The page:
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Ask Amy

Ask Amy column

Dear Readers: I am stepping away from the “Ask Amy” column for a week. I hope you enjoy these hand-picked “best of” columns in my absence.

Q. My husband and I recently moved to Florence due to a short-term assignment for his job. We have had many visitors — friends and family.

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My question is, what is the proper etiquette for staying at someone’s home as an invited guest? Are we, the homeowners, expected to serve, prepare, and pay for all the “home-cooked” meals, clean up after guests, and take them sightseeing in our vehicle without expecting something in return?

I would really like to know what is the “proper” thing to do.

A. I think the standard for invited guests shifts, depending on how close you are to them and how the invitation is issued. “Drop by any time you’re in Italy” puts people in one category. A specific invitation to close friends or family means you should pull out the stops while they’re visiting, if you can.

Great hosts are accommodating and fun and give their guests the benefit of being honest about their own hosting capabilities. You can provide your guests with brochures and information on important sites and suggestions about the best way to view them. You can let them know which nights (if any) you will be cooking dinner at home and suggest trattorias in the neighborhood that they might enjoy.

Guests are obligated to be easy to please, tidy, and appreciative. It’s nice if they take the hosts to dinner during the stay.

Great hosts expect nothing in return, but generally receive so much: dinner invitations, heartfelt notes of thanks, and years of happy memories and gratitude from their guests, followed by invitations to be guests at their friends’ homes when their friends have fun assignments.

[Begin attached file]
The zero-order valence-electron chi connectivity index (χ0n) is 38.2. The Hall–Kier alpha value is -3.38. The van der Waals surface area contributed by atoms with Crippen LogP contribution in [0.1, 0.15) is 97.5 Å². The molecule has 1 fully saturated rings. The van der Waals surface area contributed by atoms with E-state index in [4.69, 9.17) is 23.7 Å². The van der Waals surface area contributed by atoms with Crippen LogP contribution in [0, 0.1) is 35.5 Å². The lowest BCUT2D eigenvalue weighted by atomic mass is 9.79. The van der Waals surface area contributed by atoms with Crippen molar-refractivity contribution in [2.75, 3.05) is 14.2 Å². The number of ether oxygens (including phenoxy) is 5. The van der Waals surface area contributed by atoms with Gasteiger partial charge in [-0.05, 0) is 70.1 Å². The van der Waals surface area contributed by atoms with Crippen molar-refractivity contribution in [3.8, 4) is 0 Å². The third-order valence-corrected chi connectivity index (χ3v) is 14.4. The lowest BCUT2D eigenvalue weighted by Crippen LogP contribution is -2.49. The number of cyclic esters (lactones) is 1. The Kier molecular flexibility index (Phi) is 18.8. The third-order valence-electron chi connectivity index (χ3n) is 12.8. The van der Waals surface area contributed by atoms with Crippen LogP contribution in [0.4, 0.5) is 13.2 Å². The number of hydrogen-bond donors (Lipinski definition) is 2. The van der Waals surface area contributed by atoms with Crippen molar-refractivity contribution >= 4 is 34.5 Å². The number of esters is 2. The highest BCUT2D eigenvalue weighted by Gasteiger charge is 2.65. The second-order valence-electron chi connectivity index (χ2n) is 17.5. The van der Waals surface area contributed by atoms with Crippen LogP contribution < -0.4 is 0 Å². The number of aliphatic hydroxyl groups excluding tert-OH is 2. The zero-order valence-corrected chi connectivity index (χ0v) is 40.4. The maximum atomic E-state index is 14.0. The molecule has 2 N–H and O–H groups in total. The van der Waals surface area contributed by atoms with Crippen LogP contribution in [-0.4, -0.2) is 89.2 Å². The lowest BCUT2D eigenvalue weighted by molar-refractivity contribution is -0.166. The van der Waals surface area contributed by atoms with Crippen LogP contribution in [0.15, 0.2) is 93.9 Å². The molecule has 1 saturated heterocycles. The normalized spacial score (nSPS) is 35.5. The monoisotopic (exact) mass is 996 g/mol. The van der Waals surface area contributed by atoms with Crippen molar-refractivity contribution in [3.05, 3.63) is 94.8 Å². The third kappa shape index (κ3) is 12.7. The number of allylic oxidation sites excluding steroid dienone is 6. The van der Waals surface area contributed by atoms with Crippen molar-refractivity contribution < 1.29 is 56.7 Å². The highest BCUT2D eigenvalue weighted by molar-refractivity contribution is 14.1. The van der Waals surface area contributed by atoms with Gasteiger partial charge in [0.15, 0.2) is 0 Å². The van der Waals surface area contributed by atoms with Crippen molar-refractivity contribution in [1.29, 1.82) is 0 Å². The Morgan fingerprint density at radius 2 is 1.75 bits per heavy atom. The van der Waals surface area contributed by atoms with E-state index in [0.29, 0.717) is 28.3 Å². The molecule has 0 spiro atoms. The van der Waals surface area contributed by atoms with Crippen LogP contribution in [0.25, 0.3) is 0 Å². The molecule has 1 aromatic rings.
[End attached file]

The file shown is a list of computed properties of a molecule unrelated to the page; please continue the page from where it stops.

If you’re feeling overwhelmed by hosting, please pull back on your commitments; you should enjoy having your guests almost as much as they enjoy their visit.

Q. My husband is suffering from debilitating back and hip pain. We are both 50.

We recently made our second move in the past year. My basement is now full of boxes.

I am a full-time mom and work 8-12 hours a day. Due to my husband’s illness, the burden of emptying the boxes from our move falls squarely on me.

I did hire some teenagers to help, but I can’t afford to hire them again.

How crass would it be if I sent a note to my friends asking for their help? Perhaps I could buy soda and pizza.

I hate to sound like a tightwad, but I need some help. What would you do?

A. I wouldn’t write a note; I would pick up the phone. Wouldn’t you happily help a friend in need? Wouldn’t you be glad if a friend gave you the opportunity to be useful?

Many hands make light work. Host yourself a work-bee.

Q. My daughter-in-law is having our first grandchild.

At a shower given by a family friend I learned that her mother has also planned a shower. I mentioned that it wasn’t proper, but a guest said she was having a shower for her daughter too.

Am I old-fashioned?

A. Let’s ask Amy Vanderbilt. She says that showers are “most often hosted by friends, not family.” (That’s because it is considered “trolling for gifts” for family members to host showers.)

I do feel strongly, however, that etiquette is a blueprint for behavior, not a club with which to bonk people over the head.

Amy Dickinson can be reached at askamy@tribune.com.
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